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Wednesday
Jan282015

California Social Host Laws: Be Responsible; Beware Liability

Wrongful Death Attorney

 

 

by Andrew L. Shapiro

(818) 907-3230

 

Forget the drama, trash talk and player scandals that may have occurred this past year. The final football matchup of the season is coming, and there's a bigger issue at stake for those planning on throwing parties this weekend – that of social responsibility and liability.

Wrongful Death Liability

Last year, the California Supreme Court ruled unanimously that party hosts may be held legally liable when an underage drinker causes harm to others. The ruling came in favor of a family of a college student who was killed by an underage drunken driver. The hostess of the party (who was underage herself) charged her guests $3-5 admission to help fund the party. The court said this cover charge essentially turned the party into a "pop-up nightclub", and thus made the hostess liable, as she sold alcohol to a minor.

Upon hearing the defense's arguments, the Court said among other things, that "a social host can retain her immunity by simply refraining from charging any of her invited guests."

As of 1978 the state legislature decided that liability for the death or injury of someone hurt or killed by a drunk driver falls on the driver, rather than on the private individual who provided the driver with alcohol, since most private parties have open bars where the guests serve themselves. But the law changed in 2011, with a new caveat: a host who knowingly serves alcohol to a minor, can now be held liable.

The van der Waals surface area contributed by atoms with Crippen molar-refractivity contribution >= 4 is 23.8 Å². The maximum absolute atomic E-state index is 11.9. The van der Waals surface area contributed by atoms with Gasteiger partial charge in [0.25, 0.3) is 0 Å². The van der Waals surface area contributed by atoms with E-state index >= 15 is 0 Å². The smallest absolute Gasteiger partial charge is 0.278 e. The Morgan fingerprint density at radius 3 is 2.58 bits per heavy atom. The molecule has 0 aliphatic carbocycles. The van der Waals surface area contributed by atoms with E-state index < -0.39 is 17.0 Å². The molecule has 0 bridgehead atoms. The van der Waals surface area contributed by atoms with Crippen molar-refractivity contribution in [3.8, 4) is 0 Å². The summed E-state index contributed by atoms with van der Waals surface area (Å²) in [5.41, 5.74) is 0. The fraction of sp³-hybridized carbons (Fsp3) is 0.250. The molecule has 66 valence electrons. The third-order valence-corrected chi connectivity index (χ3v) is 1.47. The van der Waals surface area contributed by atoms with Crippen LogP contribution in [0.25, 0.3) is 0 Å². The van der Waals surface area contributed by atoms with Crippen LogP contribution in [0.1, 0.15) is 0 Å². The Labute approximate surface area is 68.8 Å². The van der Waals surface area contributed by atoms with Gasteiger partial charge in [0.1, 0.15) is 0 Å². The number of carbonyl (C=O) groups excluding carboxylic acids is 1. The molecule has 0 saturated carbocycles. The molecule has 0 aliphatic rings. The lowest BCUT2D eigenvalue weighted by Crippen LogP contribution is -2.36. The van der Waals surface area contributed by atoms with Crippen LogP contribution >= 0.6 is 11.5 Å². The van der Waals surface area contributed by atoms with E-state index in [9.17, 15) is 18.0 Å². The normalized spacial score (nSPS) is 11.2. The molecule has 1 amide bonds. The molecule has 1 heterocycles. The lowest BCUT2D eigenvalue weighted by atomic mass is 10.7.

California Civil Code §1714(d) states:

(1) Nothing in subdivision (c) shall preclude a claim against a parent, guardian, or another adult who knowingly furnishes alcoholic beverages at his or her residence to a person whom he or she knows, or should have known, to be under 21 years of age, in which case, notwithstanding subdivision (b), the furnishing of the alcoholic beverage may be found to be the proximate cause of resulting injuries or death.

 (2) A claim under this subdivision may be brought by, or on behalf of, the person under 21 years of age or by a person who was harmed by the person under 21 years of age.

California Social Host Laws and Overindulging Adults

Though the laws for dram shops (businesses that sell alcohol) and social hosts generally protect those serving alcohol from liability, the vendor or host can still be held liable for serving a minor, as stated in Civil Code §1714(d) above; and may be found guilty of a misdemeanor, for serving "habitual or common drunkards" under Business and Professions Code §25602.

Even though over-serving drunkards may only constitute a misdemeanor, there's still the question of social responsibility. Just remember this rule of thumb for your Super Bowl party: more food, less alcohol, no charge…and never give alcohol to a minor.

Andrew L. Shapiro is the Chair of our Personal Injury Practice Group. Contact him by phone: (818) 907-3230, or by email: ashapiro@lewitthackman.com.

 

Disclaimer: